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Texas DWI Facts & Information
Austin Texas DWI Defense Attorney - Know Your Rights on DWI Law
A breath test or field sobriety test does
not automatically prove you guilty.
According to the federal government,
accuracy of field sobriety tests are as follows:
Walk and turn.............68%
One leg stand.............65%
A Texas Drunk Driving DWI Case and the Deciding Factors.
In most Texas DWI cases, there are 3 pieces of evidence
that are open to interpretation of the law.
The police report is only the officer's interpretation.
Were you properly read your Miranda warnings?
Did the police officer stop you for a valid reason?
Were any statements made by you coerced, taken out of context, or
The Intoxilyzer 5000 assumes that everyone has the same blood breath
partition ratio, hematocrit ratio and assumes that all samples are
at an air temperature of 93.2 F. Texas DWI Law does not utilize any
methods which would allow for a retest of samples given. The
computer software is proprietary and is not available to scientific
peer review. There are many things which have been shown to affect a
breath test score. These machines are generally not available for
inspections by anyone outside of law enforcement. Texas does not
allow for non-law enforcement or government personnel to become
certified as breath test technical operators. Much of the Texas
breath program remains limited to outsiders despite a generally
assumed belief that these machines have undergone and passed wide
general scientific review.
Field Sobriety Tests:
Police make arrests on the basis of probable cause. This is not the
same thing as "beyond reasonable doubt." It is not a police
officer's job to determine if someone is guilty. Many police offers
choose to arrest on the basis of caution.
There is much technical training for a police officer in the field
of Texas DWI Law. There is no law in Texas which states they must
keep up their training on a yearly or any other type of basis with
respect to standardized field sobriety training. Many police
officers do not make any form of notes on the side of the road with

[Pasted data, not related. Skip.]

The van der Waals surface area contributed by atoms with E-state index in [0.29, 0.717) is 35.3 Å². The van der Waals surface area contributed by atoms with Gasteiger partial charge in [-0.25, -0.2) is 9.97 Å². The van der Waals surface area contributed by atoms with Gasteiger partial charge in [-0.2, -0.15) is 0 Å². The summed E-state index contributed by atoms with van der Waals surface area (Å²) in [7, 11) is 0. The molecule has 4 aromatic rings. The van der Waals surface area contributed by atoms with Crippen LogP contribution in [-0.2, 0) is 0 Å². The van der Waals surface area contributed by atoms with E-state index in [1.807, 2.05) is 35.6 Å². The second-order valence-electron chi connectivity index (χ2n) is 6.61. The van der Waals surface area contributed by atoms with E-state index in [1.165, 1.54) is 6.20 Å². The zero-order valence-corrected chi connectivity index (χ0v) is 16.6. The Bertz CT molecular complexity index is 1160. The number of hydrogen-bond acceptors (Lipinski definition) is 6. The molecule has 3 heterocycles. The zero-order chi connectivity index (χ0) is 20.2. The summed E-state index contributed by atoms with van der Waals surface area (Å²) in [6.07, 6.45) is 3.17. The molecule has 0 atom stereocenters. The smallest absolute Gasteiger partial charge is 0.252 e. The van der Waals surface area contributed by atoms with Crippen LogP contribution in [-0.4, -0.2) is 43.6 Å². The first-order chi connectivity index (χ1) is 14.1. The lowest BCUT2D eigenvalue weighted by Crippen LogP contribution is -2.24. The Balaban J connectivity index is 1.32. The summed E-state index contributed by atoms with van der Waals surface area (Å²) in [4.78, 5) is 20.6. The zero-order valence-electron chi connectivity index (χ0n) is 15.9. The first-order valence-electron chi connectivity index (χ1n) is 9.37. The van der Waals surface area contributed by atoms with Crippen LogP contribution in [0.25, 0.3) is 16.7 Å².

respect to numerous details. Most police officers do not include
mitigating or exculpatory information in their reports, mainly
Where there distractions during the testing? Were you nervous or
tired during the testing?
If there was a video taping of the event, does it accurately depict
your true state of sobriety at the time, or was it unfairly effected
by perhaps traffic, poor lighting, noise, or lack of sound.
What is your true balance and coordination?
Do you have any physical disabilities that can cause false results?
Field Sobriety Tests (FSTs)
Texas Field Sobriety Tests (FSTs) are failure designed tests. Almost
every motorist, regardless of their sobriety levels, fails a field
sobriety tests. The level and degree of failure is noted by the
investigating police officer. Anytime a test is made to early is
considered a failure. Performing these tests to quickly or to slowly
are considered, yes, a failure. Even failure to follow the police
officer’s instructions is a failed test.
Field Sobriety Tests are basically designed to fail and a driver
should not attempt to do these tests. Performance of these tests is
voluntary and you are with in your rights to refuse the test.
Finger to Nose
The officer asks the motorist to extend their arms and close their
eyes, instructing the motorist to tilt their head back and then
touch the tip of the nose. There is no scientific fact or data for
this test, and the test results are not reliable for measuring your
The National Highway Traffic Safety Administration (NHTSA) has
investigated and researched several field sobriety tests since the
mid-1980s. A battery of tests have been developed as a result of
this research, formally referred to as "Standardized Field Sobriety
Walk and turn
This test requires a driver to walk heel to toe and turn. It must be
performed on a surface where a clean line is visible and where there
is a level, non-slippery surface. Failure includes: Loss of balance
Starting before officer’s instructions are finished
Stopping or pausing while walking
Failing to touch heel-to-toe on each step
Stepping off of line (often times the line is imaginary)
Using arms for balance (this is subject to broad interpretation by
Losing balance while turning/incorrect turn (also subject to broad
discretion of officer)
Performing the incorrect number of steps.
One Leg Stand
The motorist is required to stand with one leg raised approximately
six inches off the ground for approximately 30 seconds. The officer
observes the driver for any sign of swaying, hopping, or using arms
for balance. If the motorist sways, hops, uses arms for balance or
fails to maintain the position for the entire 30 seconds, the
results are deemed to be a failure.
Horizontal Gaze Nystagmus [HGN]
The Horizontal Gaze Nystagmus or HGN is an involuntary jerking
movement of the eye that moves side to side. This is a technical
test that a motorist has no control over, and the results are
completely subjective, based entirely upon the officer’s
observation. An individual Driving While Intoxicated (DWI) or
Driving Under the Influence (DUI) will have greater difficulty
tracking a moving object. Most officers receive little training in
this test, but it is one of the more common tests employed by
Austin Texas DWI Criminal Defense Attorney
700 Lavaca, Suite 1010
Austin, Texas 78701
criminal defense trial attorney located in Austin, Texas. We focus
our practice on handling Drunk
Driving (DWI) and Driving Under The Influence (DUI) in the state of
Texas. Travis County, Williamson County, Hays County and Bastrop
County. Austin, Georgetown, Manor, Round Rock, Del
Valle, Cedar Park, Bastrop, San Marcos. Know
your rights for a good DWI defense.
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